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03 May 2019 | Story Ruan Bruwer
Lynique Beneke
Lynique Beneke, long jump athlete of the University of the Free State and the national women’s champion seven times in a row, hopes to qualify for the World Championships.

The long jumper, Lynique Beneke, dreams of going to another Olympic Games and jumping over seven metres before she retires.

In between, there is still a World Championship later in the year for which she is trying to qualify. The qualifying standard is 6,72 m, not far from the 6,64 m she achieved at the national athletics championships at the end of April, which earned her a seventh consecutive national crown. At the time, it was the seventh best globally. She will have to qualify in Europe, as the South African season is over.

“With my faith as my biggest support, my mom and I both dreamed about me jumping exactly the same distance of 7,03 m! That is my big goal. I know I can do that,” Beneke (28) said. Her personal best is 6,81 m.

Special bond with coach


She is currently studying Education (BEd Senior and FET phase). “At this moment, I’m focusing on finishing my degree and enjoying my athletics. I want to give my athletics a fair chance, as I am only getting into prime shape now at this age. Once I’m done with athletics, I will focus on a career.”

According to Beneke, a 2016 Olympian and the Kovsie Senior Sportswoman of the Year for 2018, consistency is the name of her game. “I show up, even when I don’t feel like it. I push myself every day. I feel I have so much left in the tank, and that motivates me. All the glory to God.”

She is married to the hurdler, PC (also a Kovsie student). They moved from Gauteng to Bloemfontein at the end of 2017.

“My coach, Emmarie Fouché, was the big influence (coming here). I started working with her at the end of 2015. We work perfectly together; we are both women and have the same work ethic. She understands me. We are very close, and I think that is what makes the difference.”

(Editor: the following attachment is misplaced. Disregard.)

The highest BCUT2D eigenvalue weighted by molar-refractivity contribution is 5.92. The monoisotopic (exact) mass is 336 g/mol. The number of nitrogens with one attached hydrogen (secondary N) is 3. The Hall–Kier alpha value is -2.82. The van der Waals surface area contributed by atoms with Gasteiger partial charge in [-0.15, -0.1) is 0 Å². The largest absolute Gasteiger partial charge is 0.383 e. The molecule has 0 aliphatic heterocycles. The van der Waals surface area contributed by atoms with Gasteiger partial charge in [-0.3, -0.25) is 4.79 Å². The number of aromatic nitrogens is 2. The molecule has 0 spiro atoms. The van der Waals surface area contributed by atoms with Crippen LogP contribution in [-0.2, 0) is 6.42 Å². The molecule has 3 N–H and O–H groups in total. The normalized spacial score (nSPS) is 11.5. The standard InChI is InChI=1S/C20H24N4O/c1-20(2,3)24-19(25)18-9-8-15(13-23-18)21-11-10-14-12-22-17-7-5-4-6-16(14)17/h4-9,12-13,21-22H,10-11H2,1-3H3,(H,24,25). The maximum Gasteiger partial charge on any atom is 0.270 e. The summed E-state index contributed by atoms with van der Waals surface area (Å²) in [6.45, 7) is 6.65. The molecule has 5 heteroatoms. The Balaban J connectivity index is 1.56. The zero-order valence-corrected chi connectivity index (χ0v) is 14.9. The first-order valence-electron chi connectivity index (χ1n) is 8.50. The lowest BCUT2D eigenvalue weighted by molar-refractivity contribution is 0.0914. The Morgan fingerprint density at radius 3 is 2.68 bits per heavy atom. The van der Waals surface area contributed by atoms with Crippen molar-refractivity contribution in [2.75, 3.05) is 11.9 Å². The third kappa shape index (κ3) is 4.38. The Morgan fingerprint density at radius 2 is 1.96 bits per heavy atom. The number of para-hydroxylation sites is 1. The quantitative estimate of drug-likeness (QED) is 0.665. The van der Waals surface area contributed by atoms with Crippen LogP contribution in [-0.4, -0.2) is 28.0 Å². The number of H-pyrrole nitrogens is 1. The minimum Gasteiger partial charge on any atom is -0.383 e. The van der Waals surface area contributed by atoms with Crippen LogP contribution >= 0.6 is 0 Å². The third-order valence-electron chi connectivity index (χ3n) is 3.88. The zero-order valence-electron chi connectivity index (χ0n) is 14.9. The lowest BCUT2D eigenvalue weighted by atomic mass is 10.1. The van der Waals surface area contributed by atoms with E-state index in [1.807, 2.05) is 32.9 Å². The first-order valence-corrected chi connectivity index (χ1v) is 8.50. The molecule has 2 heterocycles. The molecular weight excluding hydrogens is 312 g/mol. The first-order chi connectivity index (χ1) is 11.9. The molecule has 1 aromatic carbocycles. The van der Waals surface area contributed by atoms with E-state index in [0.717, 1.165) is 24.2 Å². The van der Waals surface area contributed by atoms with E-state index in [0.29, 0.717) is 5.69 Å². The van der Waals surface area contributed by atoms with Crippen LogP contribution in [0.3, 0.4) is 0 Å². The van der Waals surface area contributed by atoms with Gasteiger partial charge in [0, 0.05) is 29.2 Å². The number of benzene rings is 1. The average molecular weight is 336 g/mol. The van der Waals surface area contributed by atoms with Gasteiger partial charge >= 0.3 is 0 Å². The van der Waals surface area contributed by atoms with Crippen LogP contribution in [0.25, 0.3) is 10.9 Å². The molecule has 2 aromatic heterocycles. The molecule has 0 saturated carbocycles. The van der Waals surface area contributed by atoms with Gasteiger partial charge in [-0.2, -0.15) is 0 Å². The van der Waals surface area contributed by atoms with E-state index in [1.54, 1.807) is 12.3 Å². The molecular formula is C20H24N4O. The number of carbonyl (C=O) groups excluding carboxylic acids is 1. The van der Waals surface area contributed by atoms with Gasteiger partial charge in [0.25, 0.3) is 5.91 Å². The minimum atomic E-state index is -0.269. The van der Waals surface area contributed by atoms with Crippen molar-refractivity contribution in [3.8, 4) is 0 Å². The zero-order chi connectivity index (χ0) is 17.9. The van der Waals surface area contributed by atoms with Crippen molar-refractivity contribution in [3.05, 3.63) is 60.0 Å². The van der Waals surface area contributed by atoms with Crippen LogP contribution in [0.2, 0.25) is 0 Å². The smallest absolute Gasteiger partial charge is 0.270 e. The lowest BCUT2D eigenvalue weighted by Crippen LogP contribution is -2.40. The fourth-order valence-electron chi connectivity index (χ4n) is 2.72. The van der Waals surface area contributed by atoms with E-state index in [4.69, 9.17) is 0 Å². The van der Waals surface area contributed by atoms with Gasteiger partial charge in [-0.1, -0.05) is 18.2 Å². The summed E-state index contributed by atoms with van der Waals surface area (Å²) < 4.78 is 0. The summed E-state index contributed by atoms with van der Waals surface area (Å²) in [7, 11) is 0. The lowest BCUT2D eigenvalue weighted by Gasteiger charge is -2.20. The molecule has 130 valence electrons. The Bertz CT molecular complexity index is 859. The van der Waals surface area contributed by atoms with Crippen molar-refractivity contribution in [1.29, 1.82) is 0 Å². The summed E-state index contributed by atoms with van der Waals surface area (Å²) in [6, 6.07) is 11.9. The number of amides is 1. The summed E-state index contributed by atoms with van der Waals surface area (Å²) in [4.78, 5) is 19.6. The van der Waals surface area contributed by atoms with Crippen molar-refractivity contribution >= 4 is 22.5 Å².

News Archive

Judge Albie Sachs and Candice Mama discuss traumas of the past and forgiveness in the present
2015-08-05

 

Judge Albie Sachs embraces Candice Mama for her courage in confronting Eugene de Kock, who killed her father.

Two generations. Two stories of triumph. Two South Africans who have displayed immense courage.

Public Dialogue on Trauma, Memory, and Representations of the Past

Judge Albie Sachs and Candice Mama exchanged their experiences of past trauma and subsequent transformation in a public conversation. The event was co-hosted by Prof Pumla Gobodo-Madikizela and The Institute for Justice and Reconciliation (IJR) in Cape Town on Thursday 30 July 2015.

The event was the first instalment in a series entitled Public Dialogue on Trauma, Memory, and Representations of the Past. The theme of the discussion was ‘Intergenerational Dialogue on Trauma and Healing’.

"The aim of these public dialogue events we are co-hosting with IJR is to place the issues of trauma and memory, and the strategies that individuals and communities use to heal, in the public sphere," Prof Gobodo-Madikizela, Senior Research Professor in Trauma, Forgiveness, and Reconciliation Studies at the University of the Free State (UFS) said.

Judge Albie Sachs and Candice Mama in conversation

Former Constitutional Court Judge, Albie Sachs, talked about his participation in South Africa’s liberation struggle, the loss of his right arm in an assassination attempt, and meeting the man responsible – Henri van der Westhuizen. Despite years of exile and extended periods of solitary confinement, Judge Sachs maintains that “we need to acknowledge our history, not be trapped by it.” Judge Sachs also remarked, though, that “we’re seeing too much lamentation, not enough activation.” In a heartrending gesture, Judge Sachs embraced Candice Mama in a hug for her courage in confronting Eugene de Kock, who killed her father.

How poignant then, when Mama said, “I wanted to embrace the brokenness within him,” when she spoke about her meeting with De Kock. By the time I met with Eugene, I could meet him as a human being, not as a villain.” Mama believes that forgiving someone translates into an investment in the person you are forgiving and in your own sanity. She also emphasised the importance of dialogue to move our country forward: “When we share our stories with each other authentically, walls break down.”

This is a stance that Prof Gobodo-Madikizela supports strongly: “When we listen to one another, something unexpected emerges; we encounter the human in each other,” she said. “When we listen with open hearts to each other, we see and experience each other’s humanity.”

Building a bridge between research and society

Referring to the research aspect of the event, Prof Gobodo-Madikizela said that, "in establishing the series of public dialogue events, our vision is to create a bridge between scholarly research and the community at large, on the one hand, and a visual conscience of society, on the other." The UFS is collaborating with the IJR on this research project, which is funded by the Andrew W. Mellon Foundation. The endeavour is led by Prof Gobodo-Madikizela, who also serves as Board Member of the IJR.

 

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